Dhoom (English: Blast) is a 2004 Indian action thriller film written by Vijay Krishna Acharya and directed by Sanjay Gadhvi. The film stars Abhishek Bachchan, Uday Chopra, John Abraham, Esha Deol, and Rimi Sen in lead roles.
Theatrical release poster
|Directed by||Sanjay Gadhvi|
|Produced by||Aditya Chopra|
|Screenplay by||Vijay Krishna Acharya|
|Story by||Aditya Chopra|
|Music by||Original Songs:|
|Edited by||Rameshwar S. Bhagat|
|Distributed by||Yash Raj Films|
|Box office||est.₹724.7 million|
Dhoom was the first action film produced by Yash Raj Films in 16 years, since Yash Chopra directed Vijay (1988). It tells the story of a motorbike gang committing robberies throughout Mumbai and the police officer who teams up with a motorbike dealer to stop them.
Earning over ₹290 million (US$4.0 million) Nett Gross in India, the film became one of the top-grossing Hindi films of 2004. It spawned a film series, with its sequel Dhoom 2, released on 24 November 2006, and Dhoom 3 released on 20 December 2013.
Assistant Commissioner of Police Jai Dixit (Abhishek Bachchan), a no-nonsense cop, is called onto the case. Dixit seeks the help of a local bike dealer/racer named Ali Khan (Uday Chopra), and devises a trap to catch the gang, but it fails. Kabir (John Abraham), the leader of the gang, eventually taunts Dixit, stating that Dixit couldn't catch him even if he was right in front of him. He is proven correct and the failure of Dixit seemingly leads to the breakup of his partnership with Ali.
Kabir then lures Ali into his gang to take place of Rohit, the gang member who was killed by ACP Dixit. Ali falls in love with Sheena (Esha Deol), another gang member. The gang later goes to Goa to perform one last big heist before disbanding forever. Kabir sets his eyes on the largest casino in all of India. Kabir and his gang swiftly loot the casino on New Year's Eve, but they soon realize that Dixit has led them right into a trap. It is revealed that Ali was working for Dixit the whole time, and a fight ensues.
Kabir manages to escape from ACP Dixit, and goes back to the gang's truck where Ali has kept Sheena bound and gagged. Kabir then viciously beats up Ali for his betrayal, but Ali is saved by the timely arrival of Dixit at the scene. The gang flees, except for Sheena, while Dixit and Ali give chase. They kill all the other gang members except for Kabir, who tries to escape on his bike. He is cornered by Dixit and Ali with nowhere to go. Kabir decides to take his own life rather than let Dixit arrest him, and he rides his bike over the edge of a cliff into the water. The movie ends with Dixit and Ali arguing with each other.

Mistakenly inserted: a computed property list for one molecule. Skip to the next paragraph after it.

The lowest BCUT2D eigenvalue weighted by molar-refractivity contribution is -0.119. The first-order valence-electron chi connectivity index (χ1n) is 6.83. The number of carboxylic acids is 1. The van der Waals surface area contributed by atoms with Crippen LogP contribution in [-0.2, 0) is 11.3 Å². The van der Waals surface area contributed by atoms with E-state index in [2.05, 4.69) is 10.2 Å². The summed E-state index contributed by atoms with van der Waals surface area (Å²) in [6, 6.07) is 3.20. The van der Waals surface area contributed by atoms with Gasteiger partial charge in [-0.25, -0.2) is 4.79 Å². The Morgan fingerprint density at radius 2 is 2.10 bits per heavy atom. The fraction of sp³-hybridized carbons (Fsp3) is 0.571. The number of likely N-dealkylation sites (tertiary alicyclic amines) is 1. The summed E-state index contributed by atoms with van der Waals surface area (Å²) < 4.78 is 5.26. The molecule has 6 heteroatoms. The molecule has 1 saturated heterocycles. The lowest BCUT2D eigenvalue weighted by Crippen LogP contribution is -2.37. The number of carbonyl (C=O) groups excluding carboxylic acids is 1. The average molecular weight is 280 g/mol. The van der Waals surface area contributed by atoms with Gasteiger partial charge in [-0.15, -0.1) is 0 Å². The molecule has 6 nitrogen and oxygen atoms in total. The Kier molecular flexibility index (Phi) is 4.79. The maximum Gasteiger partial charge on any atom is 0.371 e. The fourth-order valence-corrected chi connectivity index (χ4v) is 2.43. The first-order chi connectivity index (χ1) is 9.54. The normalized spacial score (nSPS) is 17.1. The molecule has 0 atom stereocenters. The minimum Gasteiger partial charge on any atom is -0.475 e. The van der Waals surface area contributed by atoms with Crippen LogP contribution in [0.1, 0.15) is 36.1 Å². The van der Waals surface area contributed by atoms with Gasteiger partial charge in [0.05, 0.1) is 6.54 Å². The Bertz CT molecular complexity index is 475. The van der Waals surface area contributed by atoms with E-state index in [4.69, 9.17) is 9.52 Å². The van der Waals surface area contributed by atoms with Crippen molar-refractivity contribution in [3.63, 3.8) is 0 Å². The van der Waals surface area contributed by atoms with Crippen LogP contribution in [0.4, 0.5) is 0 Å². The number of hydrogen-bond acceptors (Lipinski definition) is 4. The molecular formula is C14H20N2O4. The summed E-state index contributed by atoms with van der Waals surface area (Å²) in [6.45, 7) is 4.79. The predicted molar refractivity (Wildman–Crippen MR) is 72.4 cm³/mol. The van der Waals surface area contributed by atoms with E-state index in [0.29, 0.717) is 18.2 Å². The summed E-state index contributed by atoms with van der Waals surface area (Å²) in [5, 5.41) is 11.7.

- Abhishek Bachchan as Jai Dixit
- Uday Chopra as Ali Khan
- John Abraham as Kabir
- Esha Deol as Sheena
- Rimi Sen as Sweety Dixit
- Manoj Joshi as Shekhar Kamal
- Aarav Chowdhary as Rahul
- Farid Amiri as Tony
- Rohit Chopra as Rohit
- Ajay Pande as Vinod
- Bhupinder as a Chor Bazaar Goon
- Mehul Bhojak as Manu
- Yusuf Hussain as Police Commissioner
- Mukesh Ahuja as Bookie
The film became a commercial success and received generally positive reviews from audiences, but received mixed reviews from critics. Dhoom ended up netting about Rs. 4.5 crores from Bombay circuit in 2004. Its gross net amount in India was ₹29 crore (US$4.0 million), and its lifetime worldwide adjusted gross is ₹72.5 crore (US$10 million). Overseas gross of Dhoom stands at US$2 million with its US gross at $330,400.
Awards and NominationsEdit
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|Soundtrack album by Pritam|
|Released||16 July 2004 (CD)|
27 July 2004 (Film)
|Genre||Feature film soundtrack|
Pritam composed the songs for Dhoom while Salim-Sulaiman composed the original score. The title track Dhoom Dhoom was released in a remixed version song by the Thai-American singer Tata Young. The song and its music video featuring Tata Young proved to be a major hit in India during 2004 and 2005. The original song was sung by Sunidhi Chauhan. Other tracks on the soundtrack included "Dilbara", "Dilbar Shikdum", and "Salaame Salaame", sung by singers like KK, Abhijeet Bhattacharya, Shaan and Kunal Ganjawala. The lyrics were penned by Sameer. "Shikdum" was adapted from Tarkan's big hit "Sikidim" (Hepsi Senin Mi?) from his 1994 album A-Acayipsin. The song "Dhoom Machale" is a fusion of two different songs. The first 3 lines have been adapted from Jesse Cook's "Mario Takes A Walk" and the hook has been directly adapted from Amr Diab's "Enta ma oltesh leih" from his 2003 album Allem Alby. According to the Indian trade website Box Office India, with around 22,00,000 units sold, this film's soundtrack album was the year's third highest-selling.
|1.||"Dhoom Machale"||Sunidhi Chauhan||6:15|
|2.||"Shikdum"||Shaan, Shreya Ghoshal||5:27|
|3.||"Dilbara"||Abhijeet Bhattacharya, Sowmya Raoh||4:32|
|4.||"Salaame"||Kunal Ganjawala, Vasundhara Das||5:17|
|5.||"Shikdum" (The Bedroom Mix)||KK, Gayatri Ganjawala, Indee||4:19|
|6.||"Dilbara" (Reprisal Edit)||Abhijeet Bhattacharya, Sowmya Raoh, Abhishek Bachchan||4:36|
|7.||"Dhoom Dhoom"||Tata Young||3:21|
- "DHOOM (12A)". British Board of Film Classification. 23 August 2004. Retrieved 17 November 2014.
- "Top Lifetime Grossers 2000-2009 (Figures in Ind Rs)". BoxOffice India. Retrieved 2012-04-26.
- "Box Office 2004". BoxOffice India. Archived from the original on 14 October 2013. Retrieved 3 May 2009.
- "Dhoom (2004)". Rotten Tomatoes. Retrieved 6 January 2012.
- Adarsh, Taran (27 August 2004). "Dhoom : Movie Review". Bollywood Hungama. Retrieved 6 January 2012.
- S, Karthik. "Pritam [Hindi]".
- "Music Hits 2000–2009 (Figures in Units)". Box Office India. Archived from the original on 15 February 2008.